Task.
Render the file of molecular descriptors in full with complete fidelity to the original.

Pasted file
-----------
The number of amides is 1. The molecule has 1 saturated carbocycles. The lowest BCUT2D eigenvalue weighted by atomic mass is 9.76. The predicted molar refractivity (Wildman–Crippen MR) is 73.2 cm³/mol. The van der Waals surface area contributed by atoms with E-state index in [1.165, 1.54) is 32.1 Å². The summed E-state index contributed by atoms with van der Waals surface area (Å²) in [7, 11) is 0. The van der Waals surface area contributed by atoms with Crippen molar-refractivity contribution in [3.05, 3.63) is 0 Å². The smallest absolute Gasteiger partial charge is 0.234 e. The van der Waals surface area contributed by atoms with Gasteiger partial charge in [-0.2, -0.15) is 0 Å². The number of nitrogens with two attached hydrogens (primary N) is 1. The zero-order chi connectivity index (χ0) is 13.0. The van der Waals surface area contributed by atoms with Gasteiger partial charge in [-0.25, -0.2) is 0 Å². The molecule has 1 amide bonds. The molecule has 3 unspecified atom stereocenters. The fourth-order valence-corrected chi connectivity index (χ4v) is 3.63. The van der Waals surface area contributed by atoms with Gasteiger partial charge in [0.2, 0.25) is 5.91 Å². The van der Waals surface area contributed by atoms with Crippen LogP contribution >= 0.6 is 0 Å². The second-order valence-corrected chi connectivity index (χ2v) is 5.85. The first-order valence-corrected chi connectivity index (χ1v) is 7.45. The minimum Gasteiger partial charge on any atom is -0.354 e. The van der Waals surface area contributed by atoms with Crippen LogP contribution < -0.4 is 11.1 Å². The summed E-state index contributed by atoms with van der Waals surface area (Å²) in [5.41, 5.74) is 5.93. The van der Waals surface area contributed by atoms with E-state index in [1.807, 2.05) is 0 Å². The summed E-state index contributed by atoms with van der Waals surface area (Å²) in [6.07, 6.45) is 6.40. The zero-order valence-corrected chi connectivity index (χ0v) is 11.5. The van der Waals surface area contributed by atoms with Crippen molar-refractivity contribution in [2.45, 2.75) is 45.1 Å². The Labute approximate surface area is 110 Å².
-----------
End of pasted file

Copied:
The number of amides is 1. The molecule has 1 saturated carbocycles. The lowest BCUT2D eigenvalue weighted by atomic mass is 9.76. The predicted molar refractivity (Wildman–Crippen MR) is 73.2 cm³/mol. The van der Waals surface area contributed by atoms with E-state index in [1.165, 1.54) is 32.1 Å². The summed E-state index contributed by atoms with van der Waals surface area (Å²) in [7, 11) is 0. The van der Waals surface area contributed by atoms with Crippen molar-refractivity contribution in [3.05, 3.63) is 0 Å². The smallest absolute Gasteiger partial charge is 0.234 e. The van der Waals surface area contributed by atoms with Gasteiger partial charge in [-0.2, -0.15) is 0 Å². The number of nitrogens with two attached hydrogens (primary N) is 1. The zero-order chi connectivity index (χ0) is 13.0. The van der Waals surface area contributed by atoms with Gasteiger partial charge in [-0.25, -0.2) is 0 Å². The molecule has 1 amide bonds. The molecule has 3 unspecified atom stereocenters. The fourth-order valence-corrected chi connectivity index (χ4v) is 3.63. The van der Waals surface area contributed by atoms with Gasteiger partial charge in [0.2, 0.25) is 5.91 Å². The van der Waals surface area contributed by atoms with Crippen LogP contribution >= 0.6 is 0 Å². The second-order valence-corrected chi connectivity index (χ2v) is 5.85. The first-order valence-corrected chi connectivity index (χ1v) is 7.45. The minimum Gasteiger partial charge on any atom is -0.354 e. The van der Waals surface area contributed by atoms with Crippen LogP contribution < -0.4 is 11.1 Å². The summed E-state index contributed by atoms with van der Waals surface area (Å²) in [5.41, 5.74) is 5.93. The van der Waals surface area contributed by atoms with E-state index in [1.807, 2.05) is 0 Å². The summed E-state index contributed by atoms with van der Waals surface area (Å²) in [6.07, 6.45) is 6.40. The zero-order valence-corrected chi connectivity index (χ0v) is 11.5. The van der Waals surface area contributed by atoms with Crippen molar-refractivity contribution in [2.45, 2.75) is 45.1 Å². The Labute approximate surface area is 110 Å².